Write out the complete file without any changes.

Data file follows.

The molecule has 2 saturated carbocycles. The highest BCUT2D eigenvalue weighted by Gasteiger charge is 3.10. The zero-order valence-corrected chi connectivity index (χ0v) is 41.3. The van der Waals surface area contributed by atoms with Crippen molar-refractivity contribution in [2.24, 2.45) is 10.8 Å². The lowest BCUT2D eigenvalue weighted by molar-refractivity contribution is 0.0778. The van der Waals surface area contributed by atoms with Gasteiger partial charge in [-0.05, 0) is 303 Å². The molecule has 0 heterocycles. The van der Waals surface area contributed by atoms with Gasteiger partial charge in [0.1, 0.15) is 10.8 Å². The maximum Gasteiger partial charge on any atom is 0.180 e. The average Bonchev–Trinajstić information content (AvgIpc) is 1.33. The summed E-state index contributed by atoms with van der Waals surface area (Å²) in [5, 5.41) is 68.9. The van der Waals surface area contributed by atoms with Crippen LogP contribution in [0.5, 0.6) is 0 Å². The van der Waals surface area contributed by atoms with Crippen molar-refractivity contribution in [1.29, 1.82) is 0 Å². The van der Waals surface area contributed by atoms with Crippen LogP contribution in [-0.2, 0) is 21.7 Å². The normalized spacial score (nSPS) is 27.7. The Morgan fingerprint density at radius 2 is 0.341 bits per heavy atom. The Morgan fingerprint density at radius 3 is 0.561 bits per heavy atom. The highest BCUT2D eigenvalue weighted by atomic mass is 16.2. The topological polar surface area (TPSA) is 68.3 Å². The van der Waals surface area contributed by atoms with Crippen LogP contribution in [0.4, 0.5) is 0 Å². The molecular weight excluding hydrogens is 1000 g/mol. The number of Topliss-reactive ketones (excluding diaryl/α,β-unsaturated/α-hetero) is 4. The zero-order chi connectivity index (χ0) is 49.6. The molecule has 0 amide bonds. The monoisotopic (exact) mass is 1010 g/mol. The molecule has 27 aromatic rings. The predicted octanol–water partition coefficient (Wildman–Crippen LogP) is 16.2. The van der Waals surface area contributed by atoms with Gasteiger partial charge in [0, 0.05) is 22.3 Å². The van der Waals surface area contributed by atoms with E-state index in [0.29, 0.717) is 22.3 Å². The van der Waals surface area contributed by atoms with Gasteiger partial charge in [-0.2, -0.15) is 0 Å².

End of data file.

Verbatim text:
The molecule has 2 saturated carbocycles. The highest BCUT2D eigenvalue weighted by Gasteiger charge is 3.10. The zero-order valence-corrected chi connectivity index (χ0v) is 41.3. The van der Waals surface area contributed by atoms with Crippen molar-refractivity contribution in [2.24, 2.45) is 10.8 Å². The lowest BCUT2D eigenvalue weighted by molar-refractivity contribution is 0.0778. The van der Waals surface area contributed by atoms with Gasteiger partial charge in [-0.05, 0) is 303 Å². The molecule has 0 heterocycles. The van der Waals surface area contributed by atoms with Gasteiger partial charge in [0.1, 0.15) is 10.8 Å². The maximum Gasteiger partial charge on any atom is 0.180 e. The average Bonchev–Trinajstić information content (AvgIpc) is 1.33. The summed E-state index contributed by atoms with van der Waals surface area (Å²) in [5, 5.41) is 68.9. The van der Waals surface area contributed by atoms with Crippen LogP contribution in [0.5, 0.6) is 0 Å². The van der Waals surface area contributed by atoms with Crippen molar-refractivity contribution in [1.29, 1.82) is 0 Å². The van der Waals surface area contributed by atoms with Crippen LogP contribution in [-0.2, 0) is 21.7 Å². The normalized spacial score (nSPS) is 27.7. The Morgan fingerprint density at radius 2 is 0.341 bits per heavy atom. The Morgan fingerprint density at radius 3 is 0.561 bits per heavy atom. The highest BCUT2D eigenvalue weighted by atomic mass is 16.2. The topological polar surface area (TPSA) is 68.3 Å². The van der Waals surface area contributed by atoms with Crippen LogP contribution in [0.4, 0.5) is 0 Å². The molecular weight excluding hydrogens is 1000 g/mol. The number of Topliss-reactive ketones (excluding diaryl/α,β-unsaturated/α-hetero) is 4. The zero-order chi connectivity index (χ0) is 49.6. The molecule has 0 amide bonds. The monoisotopic (exact) mass is 1010 g/mol. The molecule has 27 aromatic rings. The predicted octanol–water partition coefficient (Wildman–Crippen LogP) is 16.2. The van der Waals surface area contributed by atoms with Gasteiger partial charge in [0, 0.05) is 22.3 Å². The van der Waals surface area contributed by atoms with E-state index in [0.29, 0.717) is 22.3 Å². The van der Waals surface area contributed by atoms with Gasteiger partial charge in [-0.2, -0.15) is 0 Å².